by Sam Hieb
While following Twitter coverage (JLF feeds here and here of yesterday’s General Assembly debate on the impact of the Affordable Care Act, I couldn’t but notice that one of friends on the left evoked cancer:
Tax credits instead of health coverage for minimum wage workers ought to help if they have a brain tumor. That ought to work.
With that in mind AP –no right-wing rag —–dug into access to the country’s best cancer centers under the ACA:
Some of America’s best cancer hospitals are off-limits to many of the people now signing up for coverage under the nation’s new health care program.
…Before President Barack Obama’s health care law, a cancer diagnosis could make you uninsurable. Now, insurers can’t turn away people with health problems or charge them more. Lifetime dollar limits on policies, once a financial trap-door for cancer patients, are also banned.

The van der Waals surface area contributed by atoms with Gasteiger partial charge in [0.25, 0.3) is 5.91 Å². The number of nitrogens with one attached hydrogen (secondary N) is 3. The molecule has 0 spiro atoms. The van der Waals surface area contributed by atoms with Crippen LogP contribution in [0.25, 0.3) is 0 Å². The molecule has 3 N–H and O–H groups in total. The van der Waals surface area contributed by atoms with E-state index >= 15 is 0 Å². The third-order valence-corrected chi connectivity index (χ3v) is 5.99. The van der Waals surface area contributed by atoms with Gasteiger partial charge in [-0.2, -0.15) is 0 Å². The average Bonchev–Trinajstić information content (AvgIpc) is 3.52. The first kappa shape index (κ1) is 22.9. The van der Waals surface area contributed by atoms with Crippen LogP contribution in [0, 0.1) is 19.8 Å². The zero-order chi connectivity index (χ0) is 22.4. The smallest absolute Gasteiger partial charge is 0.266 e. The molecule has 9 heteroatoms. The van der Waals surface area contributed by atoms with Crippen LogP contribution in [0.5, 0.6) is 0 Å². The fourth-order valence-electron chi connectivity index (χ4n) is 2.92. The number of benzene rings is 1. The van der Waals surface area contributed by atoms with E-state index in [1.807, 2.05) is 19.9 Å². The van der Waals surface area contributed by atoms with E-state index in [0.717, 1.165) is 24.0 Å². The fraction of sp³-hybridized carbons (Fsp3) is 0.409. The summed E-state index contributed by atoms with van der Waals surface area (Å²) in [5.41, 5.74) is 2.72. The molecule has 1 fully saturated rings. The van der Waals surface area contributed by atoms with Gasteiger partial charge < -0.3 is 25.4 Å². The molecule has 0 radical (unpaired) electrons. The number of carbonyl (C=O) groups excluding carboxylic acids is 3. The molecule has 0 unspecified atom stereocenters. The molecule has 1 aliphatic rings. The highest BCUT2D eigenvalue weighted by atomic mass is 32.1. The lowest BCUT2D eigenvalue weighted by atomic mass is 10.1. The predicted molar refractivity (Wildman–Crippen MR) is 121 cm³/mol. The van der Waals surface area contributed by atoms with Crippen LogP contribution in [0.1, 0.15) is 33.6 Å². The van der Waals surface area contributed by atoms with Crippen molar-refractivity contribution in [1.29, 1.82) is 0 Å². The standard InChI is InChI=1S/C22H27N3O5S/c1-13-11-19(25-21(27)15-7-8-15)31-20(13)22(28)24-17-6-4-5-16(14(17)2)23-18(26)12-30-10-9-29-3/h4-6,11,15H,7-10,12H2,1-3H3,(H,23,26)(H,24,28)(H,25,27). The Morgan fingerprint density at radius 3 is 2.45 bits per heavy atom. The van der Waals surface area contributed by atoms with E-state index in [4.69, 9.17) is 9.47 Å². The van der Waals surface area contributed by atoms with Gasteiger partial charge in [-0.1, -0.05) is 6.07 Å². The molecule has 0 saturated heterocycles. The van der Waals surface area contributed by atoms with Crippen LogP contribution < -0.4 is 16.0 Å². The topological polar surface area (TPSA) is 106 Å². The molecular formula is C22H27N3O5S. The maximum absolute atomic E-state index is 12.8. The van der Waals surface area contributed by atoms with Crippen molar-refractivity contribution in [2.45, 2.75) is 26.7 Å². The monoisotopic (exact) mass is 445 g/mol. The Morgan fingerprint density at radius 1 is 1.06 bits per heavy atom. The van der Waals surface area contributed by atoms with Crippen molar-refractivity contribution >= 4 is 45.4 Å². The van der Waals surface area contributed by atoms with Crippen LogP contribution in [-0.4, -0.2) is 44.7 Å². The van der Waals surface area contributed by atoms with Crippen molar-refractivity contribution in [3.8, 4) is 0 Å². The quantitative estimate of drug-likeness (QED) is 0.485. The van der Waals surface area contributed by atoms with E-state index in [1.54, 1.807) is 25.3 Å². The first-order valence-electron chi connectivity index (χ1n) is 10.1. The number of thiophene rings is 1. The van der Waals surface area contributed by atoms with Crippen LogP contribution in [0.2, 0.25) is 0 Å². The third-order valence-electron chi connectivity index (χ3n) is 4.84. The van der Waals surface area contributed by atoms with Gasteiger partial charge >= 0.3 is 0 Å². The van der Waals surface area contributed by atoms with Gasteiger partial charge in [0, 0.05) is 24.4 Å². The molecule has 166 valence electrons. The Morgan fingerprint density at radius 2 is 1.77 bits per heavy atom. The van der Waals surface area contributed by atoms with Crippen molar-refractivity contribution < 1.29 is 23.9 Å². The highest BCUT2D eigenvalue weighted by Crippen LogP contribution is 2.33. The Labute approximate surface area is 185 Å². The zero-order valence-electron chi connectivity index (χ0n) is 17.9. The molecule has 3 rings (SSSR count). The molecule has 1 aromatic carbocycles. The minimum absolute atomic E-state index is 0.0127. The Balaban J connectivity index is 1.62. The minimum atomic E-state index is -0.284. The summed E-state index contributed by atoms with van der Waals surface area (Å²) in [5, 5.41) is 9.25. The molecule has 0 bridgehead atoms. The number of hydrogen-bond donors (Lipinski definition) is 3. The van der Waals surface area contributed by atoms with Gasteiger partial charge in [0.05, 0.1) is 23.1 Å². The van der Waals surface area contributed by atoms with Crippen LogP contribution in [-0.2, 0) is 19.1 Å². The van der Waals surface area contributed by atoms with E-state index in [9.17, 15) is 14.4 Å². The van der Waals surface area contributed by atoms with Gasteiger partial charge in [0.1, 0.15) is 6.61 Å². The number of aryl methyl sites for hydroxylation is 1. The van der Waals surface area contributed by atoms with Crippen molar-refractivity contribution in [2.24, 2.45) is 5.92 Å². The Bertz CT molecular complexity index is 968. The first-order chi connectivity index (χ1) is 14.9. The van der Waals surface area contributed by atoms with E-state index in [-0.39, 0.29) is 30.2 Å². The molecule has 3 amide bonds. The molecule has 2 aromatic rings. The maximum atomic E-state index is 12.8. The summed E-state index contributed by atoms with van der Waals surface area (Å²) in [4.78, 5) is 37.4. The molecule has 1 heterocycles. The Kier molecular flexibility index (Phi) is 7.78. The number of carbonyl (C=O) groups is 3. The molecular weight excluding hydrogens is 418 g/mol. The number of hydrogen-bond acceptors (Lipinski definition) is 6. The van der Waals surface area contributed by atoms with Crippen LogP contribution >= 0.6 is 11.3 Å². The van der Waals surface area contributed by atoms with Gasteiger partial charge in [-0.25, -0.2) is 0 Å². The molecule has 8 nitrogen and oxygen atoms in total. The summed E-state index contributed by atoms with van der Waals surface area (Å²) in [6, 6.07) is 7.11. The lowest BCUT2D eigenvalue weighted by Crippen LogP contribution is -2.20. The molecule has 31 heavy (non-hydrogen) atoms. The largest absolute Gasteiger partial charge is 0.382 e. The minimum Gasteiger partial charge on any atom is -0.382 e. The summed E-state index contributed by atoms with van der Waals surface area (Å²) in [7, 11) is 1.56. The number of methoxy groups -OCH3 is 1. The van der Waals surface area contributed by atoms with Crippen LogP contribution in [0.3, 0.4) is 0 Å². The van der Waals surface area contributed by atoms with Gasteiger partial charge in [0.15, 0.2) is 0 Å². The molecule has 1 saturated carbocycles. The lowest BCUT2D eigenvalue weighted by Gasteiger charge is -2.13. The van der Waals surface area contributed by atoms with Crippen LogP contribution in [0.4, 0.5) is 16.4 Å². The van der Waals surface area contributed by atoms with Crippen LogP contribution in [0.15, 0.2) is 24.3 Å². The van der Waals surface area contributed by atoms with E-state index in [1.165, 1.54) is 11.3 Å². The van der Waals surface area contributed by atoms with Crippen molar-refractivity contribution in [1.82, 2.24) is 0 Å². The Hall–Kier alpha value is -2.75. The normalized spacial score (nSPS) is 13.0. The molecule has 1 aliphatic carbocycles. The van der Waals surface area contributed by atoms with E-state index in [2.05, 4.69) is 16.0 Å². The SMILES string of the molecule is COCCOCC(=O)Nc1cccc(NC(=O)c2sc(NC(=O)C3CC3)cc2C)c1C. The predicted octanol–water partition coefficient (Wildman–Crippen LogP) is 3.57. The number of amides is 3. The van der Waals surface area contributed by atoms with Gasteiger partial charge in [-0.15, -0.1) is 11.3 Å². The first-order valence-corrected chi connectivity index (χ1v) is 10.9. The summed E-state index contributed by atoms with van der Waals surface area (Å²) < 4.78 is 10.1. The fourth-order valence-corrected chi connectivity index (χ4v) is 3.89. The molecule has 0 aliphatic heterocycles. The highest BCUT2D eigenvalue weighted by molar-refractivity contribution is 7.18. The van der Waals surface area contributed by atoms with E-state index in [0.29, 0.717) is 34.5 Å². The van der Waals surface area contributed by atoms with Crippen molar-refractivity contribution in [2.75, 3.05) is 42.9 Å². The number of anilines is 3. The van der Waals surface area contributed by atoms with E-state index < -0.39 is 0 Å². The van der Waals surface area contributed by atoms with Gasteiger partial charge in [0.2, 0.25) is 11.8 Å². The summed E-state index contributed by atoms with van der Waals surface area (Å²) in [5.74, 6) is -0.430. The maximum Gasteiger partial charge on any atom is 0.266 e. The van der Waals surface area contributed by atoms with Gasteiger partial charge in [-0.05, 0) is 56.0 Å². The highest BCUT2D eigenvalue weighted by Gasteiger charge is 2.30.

The new obstacles are more subtle.
To keep premiums low, insurers have designed narrow networks of hospitals and doctors. The government-subsidized private plans on the exchanges typically offer less choice than Medicare or employer plans.
By not including a top cancer center, an insurer can cut costs. It also may shield itself from risk, delivering an implicit message to cancer survivors or people with a strong family history of the disease that they should look elsewhere.
The good news is Duke Cancer Institute is accessible through all insurers. North Carolina is also not-so-high profile cancer centers, including Gboro’s own Cone Health Cancer Center. Bottom line is with all the problems so far with the ACA, the surface has not yet been scratched.